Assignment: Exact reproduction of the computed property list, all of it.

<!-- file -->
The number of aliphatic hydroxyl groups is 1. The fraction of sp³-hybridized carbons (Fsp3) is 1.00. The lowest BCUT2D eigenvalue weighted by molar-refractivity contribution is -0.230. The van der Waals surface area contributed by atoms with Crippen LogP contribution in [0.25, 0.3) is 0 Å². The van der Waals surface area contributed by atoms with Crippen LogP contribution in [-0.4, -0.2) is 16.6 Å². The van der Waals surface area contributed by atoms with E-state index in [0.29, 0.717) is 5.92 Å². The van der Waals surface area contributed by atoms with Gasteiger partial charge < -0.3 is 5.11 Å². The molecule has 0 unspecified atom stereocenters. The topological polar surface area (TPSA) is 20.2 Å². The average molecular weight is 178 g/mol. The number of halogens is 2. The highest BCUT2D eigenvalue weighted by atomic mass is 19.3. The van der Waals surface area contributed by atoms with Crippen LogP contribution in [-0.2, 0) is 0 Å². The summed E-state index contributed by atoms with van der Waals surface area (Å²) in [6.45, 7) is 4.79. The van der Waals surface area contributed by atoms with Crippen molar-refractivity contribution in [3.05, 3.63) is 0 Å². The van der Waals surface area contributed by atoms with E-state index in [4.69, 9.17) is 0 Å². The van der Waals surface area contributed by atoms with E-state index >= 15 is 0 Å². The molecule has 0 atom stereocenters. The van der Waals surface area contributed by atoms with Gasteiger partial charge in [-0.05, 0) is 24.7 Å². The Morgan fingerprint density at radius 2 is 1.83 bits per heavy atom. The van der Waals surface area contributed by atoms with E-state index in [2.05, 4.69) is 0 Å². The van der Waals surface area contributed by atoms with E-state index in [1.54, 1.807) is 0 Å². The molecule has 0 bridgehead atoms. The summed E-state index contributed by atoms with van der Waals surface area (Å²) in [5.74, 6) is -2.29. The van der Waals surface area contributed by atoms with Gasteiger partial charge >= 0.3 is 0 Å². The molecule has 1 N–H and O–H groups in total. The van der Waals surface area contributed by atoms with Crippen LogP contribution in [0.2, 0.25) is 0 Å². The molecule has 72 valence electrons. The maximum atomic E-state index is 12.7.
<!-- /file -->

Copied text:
The number of aliphatic hydroxyl groups is 1. The fraction of sp³-hybridized carbons (Fsp3) is 1.00. The lowest BCUT2D eigenvalue weighted by molar-refractivity contribution is -0.230. The van der Waals surface area contributed by atoms with Crippen LogP contribution in [0.25, 0.3) is 0 Å². The van der Waals surface area contributed by atoms with Crippen LogP contribution in [-0.4, -0.2) is 16.6 Å². The van der Waals surface area contributed by atoms with E-state index in [0.29, 0.717) is 5.92 Å². The van der Waals surface area contributed by atoms with Gasteiger partial charge < -0.3 is 5.11 Å². The molecule has 0 unspecified atom stereocenters. The topological polar surface area (TPSA) is 20.2 Å². The average molecular weight is 178 g/mol. The number of halogens is 2. The highest BCUT2D eigenvalue weighted by atomic mass is 19.3. The van der Waals surface area contributed by atoms with Crippen LogP contribution in [-0.2, 0) is 0 Å². The summed E-state index contributed by atoms with van der Waals surface area (Å²) in [6.45, 7) is 4.79. The van der Waals surface area contributed by atoms with Crippen molar-refractivity contribution in [3.05, 3.63) is 0 Å². The van der Waals surface area contributed by atoms with E-state index in [4.69, 9.17) is 0 Å². The van der Waals surface area contributed by atoms with E-state index >= 15 is 0 Å². The molecule has 0 atom stereocenters. The van der Waals surface area contributed by atoms with Gasteiger partial charge in [-0.05, 0) is 24.7 Å². The Morgan fingerprint density at radius 2 is 1.83 bits per heavy atom. The van der Waals surface area contributed by atoms with E-state index in [2.05, 4.69) is 0 Å². The van der Waals surface area contributed by atoms with E-state index in [1.54, 1.807) is 0 Å². The molecule has 0 bridgehead atoms. The summed E-state index contributed by atoms with van der Waals surface area (Å²) in [5.74, 6) is -2.29. The van der Waals surface area contributed by atoms with Gasteiger partial charge >= 0.3 is 0 Å². The molecule has 1 N–H and O–H groups in total. The van der Waals surface area contributed by atoms with Crippen LogP contribution in [0.2, 0.25) is 0 Å². The molecule has 72 valence electrons. The maximum atomic E-state index is 12.7.